Upcoming Event: Tuesday February 12, 2019 (N.B. 2nd Tuesday in Feb.)


Now for Something Different:

HAL's Legacy after 50 years of 2001 Space Odyssey


Date: Tuesday, February 12, 2019

5:30pm: Networking/Light Dinner
6:30pm: Presentation
8:00pm: Adjourn

Location:

INTEL
Building SC-12
3600 Juliette Lane
Santa Clara, CA 95054

(Location: Take Montague Expy. OR Great America Exit off US 101; click to see instructions)

In order for chapter officers to estimate head count for food, Registration required! Register:

Title:

Now for Something Different: "HAL's Legacy after 50 years of 2001 Space Odyssey"

Speaker:

Dr. David G. Stork

Abstract:

Stanely Kubrick and Arthur C Clarke's 1968 feature film "2001: A Space Odyssey" gave the world a compelling vision for the future of computing and artificial intelligence through is central character: the HAL 9000 computer. Although their vision was rather optimistic for the year 2001, what about now... in 2019? Dr. David Stork returns to SCV IEEE Photonics Society to reprise his talk at the "2001: A Space Odyssey Symposium - 50 years" celebration from the 40th International Conference on Software Engineering in June 2018, Gothenburg, Sweden



Biography of Dr. David Stork:

Dr. David G. Stork received his BS in Physics from the Massachusetts Institute of Technology, where he wrote a thesis under the direction of Dr. Edwin H. Land, founder and president of the Polaroid Corporation, and received his PhD in Physics from the University of Maryland, College Park. He's held faculty positions in Physics, Mathematics, Electrical Engineering, Computer Science, Statistics, Neuroscience, Psychology, and Art and Art History variously at Wellesley and Swarthmore Colleges, and Clark, Boston and Stanford Universities. He's published over 200 technical articles and eight books, including Pattern classification (2nd ed.) by Duda, Hart and Stork (Wiley); these have garnered over 72,000 scholarly citations and an h-index of 51, which places Stork in the top 0.03% of computer science authors (Google Scholar, 1/2019). He co-created and hosted 2001: HAL's Legacy, a documentary on artificial intelligence and computer science based on his book "HAL's Legacy: 2001's computer as dream and reality" (MIT Press). He holds 53 US patents.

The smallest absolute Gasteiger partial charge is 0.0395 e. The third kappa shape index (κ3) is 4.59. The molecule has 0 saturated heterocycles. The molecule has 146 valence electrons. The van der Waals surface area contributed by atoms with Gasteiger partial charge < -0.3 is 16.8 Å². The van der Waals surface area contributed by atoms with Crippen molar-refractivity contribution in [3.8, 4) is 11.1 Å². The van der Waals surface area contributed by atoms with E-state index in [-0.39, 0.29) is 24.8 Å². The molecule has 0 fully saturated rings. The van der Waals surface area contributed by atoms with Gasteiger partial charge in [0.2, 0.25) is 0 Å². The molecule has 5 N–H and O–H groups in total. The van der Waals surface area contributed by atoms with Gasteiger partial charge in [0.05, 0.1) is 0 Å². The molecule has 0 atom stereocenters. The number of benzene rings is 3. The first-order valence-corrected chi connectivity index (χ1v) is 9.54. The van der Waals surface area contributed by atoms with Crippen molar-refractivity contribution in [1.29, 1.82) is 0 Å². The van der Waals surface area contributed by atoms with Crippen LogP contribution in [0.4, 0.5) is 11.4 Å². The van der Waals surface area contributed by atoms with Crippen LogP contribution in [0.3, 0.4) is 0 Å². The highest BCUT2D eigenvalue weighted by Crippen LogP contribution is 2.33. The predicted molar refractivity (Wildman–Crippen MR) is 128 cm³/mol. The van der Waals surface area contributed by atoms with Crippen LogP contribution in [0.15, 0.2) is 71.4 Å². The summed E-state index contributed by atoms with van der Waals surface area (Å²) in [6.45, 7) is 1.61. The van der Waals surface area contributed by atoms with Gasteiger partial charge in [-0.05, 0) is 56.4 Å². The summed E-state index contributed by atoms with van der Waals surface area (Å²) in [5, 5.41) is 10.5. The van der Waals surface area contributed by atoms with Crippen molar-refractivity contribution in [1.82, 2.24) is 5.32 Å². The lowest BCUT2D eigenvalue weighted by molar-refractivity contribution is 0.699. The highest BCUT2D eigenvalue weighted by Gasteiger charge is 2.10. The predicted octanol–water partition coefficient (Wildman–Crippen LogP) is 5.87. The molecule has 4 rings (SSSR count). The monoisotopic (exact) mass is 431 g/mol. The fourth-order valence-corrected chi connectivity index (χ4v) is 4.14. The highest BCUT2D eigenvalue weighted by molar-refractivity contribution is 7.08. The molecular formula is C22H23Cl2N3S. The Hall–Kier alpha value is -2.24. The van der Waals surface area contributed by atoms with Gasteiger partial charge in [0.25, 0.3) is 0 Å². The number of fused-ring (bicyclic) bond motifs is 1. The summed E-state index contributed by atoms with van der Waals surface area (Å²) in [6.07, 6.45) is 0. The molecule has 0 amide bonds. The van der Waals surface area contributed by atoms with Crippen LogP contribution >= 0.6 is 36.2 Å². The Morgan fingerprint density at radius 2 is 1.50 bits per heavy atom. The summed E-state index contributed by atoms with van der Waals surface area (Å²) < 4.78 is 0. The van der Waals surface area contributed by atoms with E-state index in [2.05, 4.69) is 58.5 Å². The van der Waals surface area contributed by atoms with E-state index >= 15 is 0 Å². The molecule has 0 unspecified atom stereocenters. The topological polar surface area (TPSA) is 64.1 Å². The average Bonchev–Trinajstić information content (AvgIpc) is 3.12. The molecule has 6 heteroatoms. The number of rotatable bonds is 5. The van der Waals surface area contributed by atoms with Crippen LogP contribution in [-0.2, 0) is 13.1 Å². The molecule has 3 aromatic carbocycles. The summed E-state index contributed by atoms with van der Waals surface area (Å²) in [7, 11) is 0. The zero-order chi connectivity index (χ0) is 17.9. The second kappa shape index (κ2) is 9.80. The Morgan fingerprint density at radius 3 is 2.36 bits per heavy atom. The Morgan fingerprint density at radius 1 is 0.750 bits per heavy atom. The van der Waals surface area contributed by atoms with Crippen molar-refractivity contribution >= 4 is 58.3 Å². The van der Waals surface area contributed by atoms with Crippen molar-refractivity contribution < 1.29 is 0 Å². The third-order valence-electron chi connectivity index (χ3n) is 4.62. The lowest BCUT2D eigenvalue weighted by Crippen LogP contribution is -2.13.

Stork has spent decades as a corporate scientist and technologist in Silicon Valley, including as Chief Scientist of Ricoh Innovations and Fellow (technical Vice President) of Rambus, Inc., and has held board positions for six startup companies. He has worked in pattern recognition, computer vision, machine learning, computational optics, data science, human visual psychophysics, abstract mathematics, concurrency theory, theoretical mechanics, and several other technical fields, as well as corporate research management and strategy. He has led the design of algorithms for neural network and related machine learning silicon hardware, and is co-inventor of arguably the first commercially successful truly computational imaging systems, the Ricoh family of Extended Depth-of-Field (EDoF) cameras.

Stork's awards include several best-paper awards and the Industrial Distinguished Leader Award from the Asia Pacific Signal and Information Processing Association (APSIPA). He is a Fellow of IEEE, the Optical Society of America (OSA), the Society for Photographic Instrumentation and Engineering (SPIE), the Society for Imaging Science and Technology (IS&T), the International Association for Pattern Recognition (IAPR), and the International Academy, Research, and Industry Association (IARIA); he is also a Senior Member of the Association for Computing Machinery (ACM) and Member of the Association for the Advancement of Artificial Intelligence (AAAI).